Schutz, Alfred 1899-1959
SCHUTZ, Alfred 1899-1959
PERSONAL: Born April 13, 1899 in Vienna, Austria; immigrated to United States, 1938; died May 20, 1959, in New York, NY; son of Alfred and Johann (Fialla) Schütz; married Ilse Heim, 1926; children: two. Education:University of Vienna, LL.D. (international law). Hobbies and other interests: Phenomenology.
CAREER: Reitler and Company (banking firm), employee, 1929-59. New School for Social Research, New York, NY, part-time instructor. Philosophy and Phenomenological Research, publisher. Military service: Served in Austrian army during World War I.
Sinnhafte Aufbau der sozialen Welt, J. Springer (Vienna, Austria), 1932, translation by George Walsh and Frederick Lehnert published as The Phenomenology of the Social World, Northwestern University Press (Evanston, IL), 1967.
On Phenomenology and Social Relations: Selected Writings, edited by Helmut R. Wagner, University of Chicago Press (Chicago, IL), 1970.
(With Thomas Luckmann) Struckturen der Lebenswelt, H. Luchterhand (Neuwied, Germany), 1975, translation by Richard M. Zaner and H. Tristram Engelhardt, Jr., published as The Structures of the Life-World, Northwestern University Press (Evanston, IL), 1973-1989.
Zur Theorie sozialen Handelns: E. Briefwechsel, Suhrkamp (Frankfurt am Main, Germany), 1977, translation published as The Theory of Social Action: The Correspondence of Alfred Schutz and Talcott Parsons, edited by Richard Grathoff, Indiana University Press (Bloomington, IN), 1978.
Lebensformen und Sinnstruktur, translation by Helmut R. Wagner published as Life Forms and Meaning Structure, Routledge & Kegan Paul (Boston, MA), 1982.
Collected Papers, four volumes, edited and introduced by Maurice Natanson, M. Nijhoff (Boston, MA), 1982-1996.
Alfred Schütz, Aron Gurwitsch: Briefwechsel, 1939-1959, W. Fink (Munich, Germany), 1985, translation by J. Claude Evans published as Philosophers in Exile: The Correspondence of Alfred Schutz and Aron Gurwitsch, 1939-1959, edited by Richard Grathoff, Indiana University Press (Bloomington, IL), 1989.
Copies of Schutz's papers are found in the Center for Advanced Research in Phenomenology at the Atlantic University, Boca Raton, Florida.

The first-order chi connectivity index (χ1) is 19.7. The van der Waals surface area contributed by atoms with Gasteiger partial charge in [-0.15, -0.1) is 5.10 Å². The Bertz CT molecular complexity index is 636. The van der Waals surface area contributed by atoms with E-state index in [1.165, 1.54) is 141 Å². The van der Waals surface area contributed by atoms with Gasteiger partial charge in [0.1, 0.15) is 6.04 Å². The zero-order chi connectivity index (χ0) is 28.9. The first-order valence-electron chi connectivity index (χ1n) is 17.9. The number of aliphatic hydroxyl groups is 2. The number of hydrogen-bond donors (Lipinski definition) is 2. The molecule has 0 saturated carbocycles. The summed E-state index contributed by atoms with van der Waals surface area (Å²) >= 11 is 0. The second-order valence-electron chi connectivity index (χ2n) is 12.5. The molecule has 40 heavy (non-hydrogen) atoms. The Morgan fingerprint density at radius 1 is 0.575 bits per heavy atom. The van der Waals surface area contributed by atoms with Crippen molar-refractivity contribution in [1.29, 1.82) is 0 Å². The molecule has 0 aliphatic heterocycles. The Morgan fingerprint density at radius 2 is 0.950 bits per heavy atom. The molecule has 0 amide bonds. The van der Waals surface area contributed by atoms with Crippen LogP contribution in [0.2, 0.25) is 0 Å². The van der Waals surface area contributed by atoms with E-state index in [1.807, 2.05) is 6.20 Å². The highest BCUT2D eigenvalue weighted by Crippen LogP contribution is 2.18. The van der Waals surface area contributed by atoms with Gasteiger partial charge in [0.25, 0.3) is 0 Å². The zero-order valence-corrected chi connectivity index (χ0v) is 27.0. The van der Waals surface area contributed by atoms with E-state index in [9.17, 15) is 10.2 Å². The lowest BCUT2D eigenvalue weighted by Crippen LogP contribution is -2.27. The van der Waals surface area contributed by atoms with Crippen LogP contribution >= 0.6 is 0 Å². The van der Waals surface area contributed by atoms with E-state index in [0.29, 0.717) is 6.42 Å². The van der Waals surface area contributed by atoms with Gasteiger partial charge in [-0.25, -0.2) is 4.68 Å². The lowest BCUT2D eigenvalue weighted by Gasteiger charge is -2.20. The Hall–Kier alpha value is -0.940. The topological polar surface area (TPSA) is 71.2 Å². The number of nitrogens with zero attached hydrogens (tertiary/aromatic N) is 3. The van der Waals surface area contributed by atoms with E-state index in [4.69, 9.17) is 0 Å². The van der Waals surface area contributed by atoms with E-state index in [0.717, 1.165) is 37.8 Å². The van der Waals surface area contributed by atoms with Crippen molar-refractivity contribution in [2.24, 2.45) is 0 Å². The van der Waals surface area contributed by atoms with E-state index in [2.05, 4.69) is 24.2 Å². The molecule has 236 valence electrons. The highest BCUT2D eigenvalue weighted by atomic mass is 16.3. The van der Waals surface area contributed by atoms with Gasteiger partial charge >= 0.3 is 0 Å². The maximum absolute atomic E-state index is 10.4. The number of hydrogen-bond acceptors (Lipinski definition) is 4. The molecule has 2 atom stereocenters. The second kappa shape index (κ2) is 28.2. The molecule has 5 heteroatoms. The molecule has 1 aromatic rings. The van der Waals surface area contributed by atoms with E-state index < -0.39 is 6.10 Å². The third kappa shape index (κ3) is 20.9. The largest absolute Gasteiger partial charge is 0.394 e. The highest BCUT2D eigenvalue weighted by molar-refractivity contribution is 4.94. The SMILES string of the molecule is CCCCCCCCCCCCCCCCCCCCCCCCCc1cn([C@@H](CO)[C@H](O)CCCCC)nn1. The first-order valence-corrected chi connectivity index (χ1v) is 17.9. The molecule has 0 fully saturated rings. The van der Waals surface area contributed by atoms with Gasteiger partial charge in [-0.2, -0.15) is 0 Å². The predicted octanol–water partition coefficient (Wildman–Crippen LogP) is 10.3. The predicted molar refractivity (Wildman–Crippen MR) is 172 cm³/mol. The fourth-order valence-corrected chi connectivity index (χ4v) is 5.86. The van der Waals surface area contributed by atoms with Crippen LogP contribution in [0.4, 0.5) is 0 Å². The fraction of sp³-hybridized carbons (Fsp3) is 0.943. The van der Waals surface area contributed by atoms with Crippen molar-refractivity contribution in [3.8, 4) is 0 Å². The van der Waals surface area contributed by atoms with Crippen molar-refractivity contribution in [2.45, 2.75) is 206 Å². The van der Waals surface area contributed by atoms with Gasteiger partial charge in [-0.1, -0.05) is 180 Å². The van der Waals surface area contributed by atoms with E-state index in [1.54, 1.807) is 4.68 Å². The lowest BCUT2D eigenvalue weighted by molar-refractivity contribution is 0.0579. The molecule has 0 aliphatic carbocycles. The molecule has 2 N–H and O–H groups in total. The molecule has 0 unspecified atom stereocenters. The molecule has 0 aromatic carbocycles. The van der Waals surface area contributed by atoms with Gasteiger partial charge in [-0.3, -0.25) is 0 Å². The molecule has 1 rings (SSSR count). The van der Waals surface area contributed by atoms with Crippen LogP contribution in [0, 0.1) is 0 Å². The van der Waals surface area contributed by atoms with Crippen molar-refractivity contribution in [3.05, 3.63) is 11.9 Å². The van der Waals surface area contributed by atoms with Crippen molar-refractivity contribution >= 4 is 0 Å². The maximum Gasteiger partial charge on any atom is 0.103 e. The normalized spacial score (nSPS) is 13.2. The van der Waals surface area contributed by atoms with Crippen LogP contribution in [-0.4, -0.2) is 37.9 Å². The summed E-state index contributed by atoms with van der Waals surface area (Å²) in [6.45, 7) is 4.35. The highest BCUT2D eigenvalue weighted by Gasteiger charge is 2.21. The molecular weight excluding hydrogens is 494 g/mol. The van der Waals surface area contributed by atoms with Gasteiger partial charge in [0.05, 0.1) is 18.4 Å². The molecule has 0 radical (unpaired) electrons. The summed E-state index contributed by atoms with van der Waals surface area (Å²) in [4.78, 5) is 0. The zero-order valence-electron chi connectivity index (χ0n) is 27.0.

SIDELIGHTS: Viennese-American lawyer Alfred Schutz is considered one of the founders of phenomenology, that is, the study of structures of consciousness that enable a person to refer to objects outside of himself. The discipline was first named phenomenology in a publication by German philosopher Edmund Husserl in 1913. Later, other philosophers, including Schutz, following Husserl's lead, made variations in the discipline to reflect their own thinking on the subject.
Though influential, Schutz was not like other professional philosophers who occupied university teaching positions for a livelihood. While a student he was interested in literature, art, and music, but after serving in the Austrian army during World War I Schutz studied law and economics at the University of Vienna. He found a position as executive secretary of the Austrian Banker's Association and several years later joined the bank Reitler and Company. At the outset of World War II, when Germany invaded Austria, Schutz and his wife and two children escaped to Paris. Later they immigrated to New York City, where Schutz was able to retain his job with the same company, a post he held until his death.
During his after-work hours, Schutz delved into literature on the numerous theories being developed about human interactions. He read works by German sociologist Max Weber, French philosopher Henri-Louis Bergson, and German phenomenologist Edmund Husserl. Schutz began forming his own theories, synthesizing ideas and applying them to American society. In 1940 he created Philosophy and Phenomenological Research, a scholarly journal, and published a handful of works. For a time he lectured at the graduate school at the New School for Social Research in New York City.
BIOGRAPHICAL AND CRITICAL SOURCES:
Koev, Kolyo, editor, Phenomenology as a Dialogue: Dedicated to the Ninetieth Anniversary of Alfred Schutz, Critique and Humanism (Sofia, Bulgaria), 1990.
Natanson, Maurice, editor, Phenomenology and Social Reality: Essays in Memory of Alfred Schutz, Nijhoff (The Hague, Netherlands), 1970.
Wolff, Kurt H., editor, Alfred Schutz: Appraisals and Developments, Nijhoff (Boston, MA), 1984.
World of Sociology, Volume 2, Gale (Detroit, MI), 2001.
American Journal of Economics and Sociology, January, 1996, Nicolai Juul Foss, "Spontaneous Social Order: Economics and Schutzian Sociology," pp. 73-86.
Ethics, July, 1984, James Johnson, review of Life Forms and Meaning Structures, p. 729.
International Philosophical Quarterly, March, 1994, Meredith Williams, "Private States and Public Practices: Wittgenstein and Schutz and Intentionality," pp. 89-101.
Philosophy of the Social Sciences, December, 1994, Timothy M. Costelloe, "Schutz, Music, and Temporality: A Wittgensteinian Assessment," pp. 439-447.
Sociology, November, 2000, Austin Harrington, "Alfred Schutz and the 'Objectifying Attitude,'" p. 727.*